Imagine if a vending machine met the farmer’s market. How would the black plastic and metal keypad interact with the green produce and intimacy of the vendors? Would the M&Ms and goat cheese hit it off?
This winter, the Farmer’s Fridge — a new vending machine in University Library, Mudd Library and The Garage — brings this imagined friendship to life. But instead, the goat cheese outright dumps the M&Ms for a Maple-Chili Spiced Nut Mix. The Farmer’s Fridge challenges the idea that vending machines only offer junk food. With its white wood, green accents, touch screen and round plastic jars that hold the food, the fridge functions like a classic vending machine, but using it certainly feels like flying first class instead of economy.
The Farmer’s Fridge offers healthy snacks and meal options perfect for when you’re on-the-go or studying. While Brew Bike has replaced Bergson, and with it many food options of chips, popcorn and sandwiches, the new vending machine in University Library provides a compromise. According to its website, Farmer’s Fridge provides “handmade meals and snacks.”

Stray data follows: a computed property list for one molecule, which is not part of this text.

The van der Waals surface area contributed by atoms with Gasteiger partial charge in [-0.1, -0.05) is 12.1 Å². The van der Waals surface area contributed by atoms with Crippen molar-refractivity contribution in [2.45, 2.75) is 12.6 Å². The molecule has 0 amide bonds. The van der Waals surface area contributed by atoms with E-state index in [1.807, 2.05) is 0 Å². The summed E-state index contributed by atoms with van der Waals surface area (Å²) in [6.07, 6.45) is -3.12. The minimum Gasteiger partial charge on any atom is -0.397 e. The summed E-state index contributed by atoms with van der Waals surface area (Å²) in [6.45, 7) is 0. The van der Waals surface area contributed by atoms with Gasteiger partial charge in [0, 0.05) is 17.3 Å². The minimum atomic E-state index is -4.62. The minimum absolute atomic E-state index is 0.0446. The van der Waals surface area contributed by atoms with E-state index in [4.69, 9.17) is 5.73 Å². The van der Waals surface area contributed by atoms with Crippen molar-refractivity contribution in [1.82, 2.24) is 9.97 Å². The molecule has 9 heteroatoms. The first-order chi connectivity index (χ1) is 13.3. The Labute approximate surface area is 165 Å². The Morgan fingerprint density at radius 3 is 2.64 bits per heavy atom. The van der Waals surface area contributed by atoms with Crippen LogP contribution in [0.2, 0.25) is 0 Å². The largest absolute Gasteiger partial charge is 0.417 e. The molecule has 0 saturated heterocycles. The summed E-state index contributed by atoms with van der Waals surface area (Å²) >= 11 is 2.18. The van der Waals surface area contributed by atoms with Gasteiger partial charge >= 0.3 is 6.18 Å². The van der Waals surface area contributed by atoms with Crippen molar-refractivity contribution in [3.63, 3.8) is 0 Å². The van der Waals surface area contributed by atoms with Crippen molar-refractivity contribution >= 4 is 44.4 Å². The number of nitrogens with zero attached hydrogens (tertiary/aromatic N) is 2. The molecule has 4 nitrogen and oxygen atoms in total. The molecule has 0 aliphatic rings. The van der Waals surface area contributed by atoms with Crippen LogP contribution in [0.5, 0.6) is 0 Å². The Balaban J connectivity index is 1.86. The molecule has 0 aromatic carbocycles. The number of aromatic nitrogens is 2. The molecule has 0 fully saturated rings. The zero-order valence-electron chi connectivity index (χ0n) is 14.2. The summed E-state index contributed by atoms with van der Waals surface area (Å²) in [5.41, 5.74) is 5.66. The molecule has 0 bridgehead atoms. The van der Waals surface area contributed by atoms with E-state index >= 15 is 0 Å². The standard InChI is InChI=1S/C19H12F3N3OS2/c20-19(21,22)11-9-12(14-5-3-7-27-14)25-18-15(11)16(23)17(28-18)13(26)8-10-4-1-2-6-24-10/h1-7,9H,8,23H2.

Weinberg Senior Aaron Strauss first saw the fridge at the airport — not the library — when he needed something quick, healthy and affordable while waiting for his bags.
“I got the Sesame Cashew Noodle Bowl and thought it was great!” he said. “I felt full and it was an easy meal on-the-go. So, I was stoked to see it at the library. It hadn’t occurred to me that the Farmer’s Fridges were in other locations.”
Strauss never felt compelled to purchase Bergson’s premade food, so he cannot compare how the fridge rivals the old options. But he loves that with the fridge, he can be part of a reward system automatically without having to go through the hassle of adding Cat Cash and Dining Dollars to his wildcard.
Edson Montenegro, a senior Communications major, enjoys the Cobb and Southwest Salads. As a pescatarian, he’s always looking for healthy food options, but does not have time to go to Norris. He also likes that he can save the plastic jars to store other food later on.
Sage Ressler, a junior studying Radio/Television/Film, finds the fridge unappetizing.
“To put it in a mason jar doesn’t look healthy to me,” Ressler said. “To me, healthy food reminds me of nature, space and air. And compacting it into a glass container is the opposite. If it was sesame noodles, I would eat it. The fact that it’s vegetables — I don’t think it’s that fresh.”
Rachel Orbach, a sophomore studying Economics, agrees with Ressler. Her concern lies in the fact that she is unsure how long the meals have been sitting there. The fact that it comes out of a vending machine — no matter how nicely designed — still makes her think of it as unhealthy.
However, the touch screens on the vending machines clearly show the ingredients of every food item and their prices. With a couple clicks and a credit card swipe, the machine can pop out a healthy Cobb salad. Furthermore, the Farmer’s Fridge donates unpurchased food and refills the machines once a day, ensuring freshness. But this fact is not obviously shown on the fridges.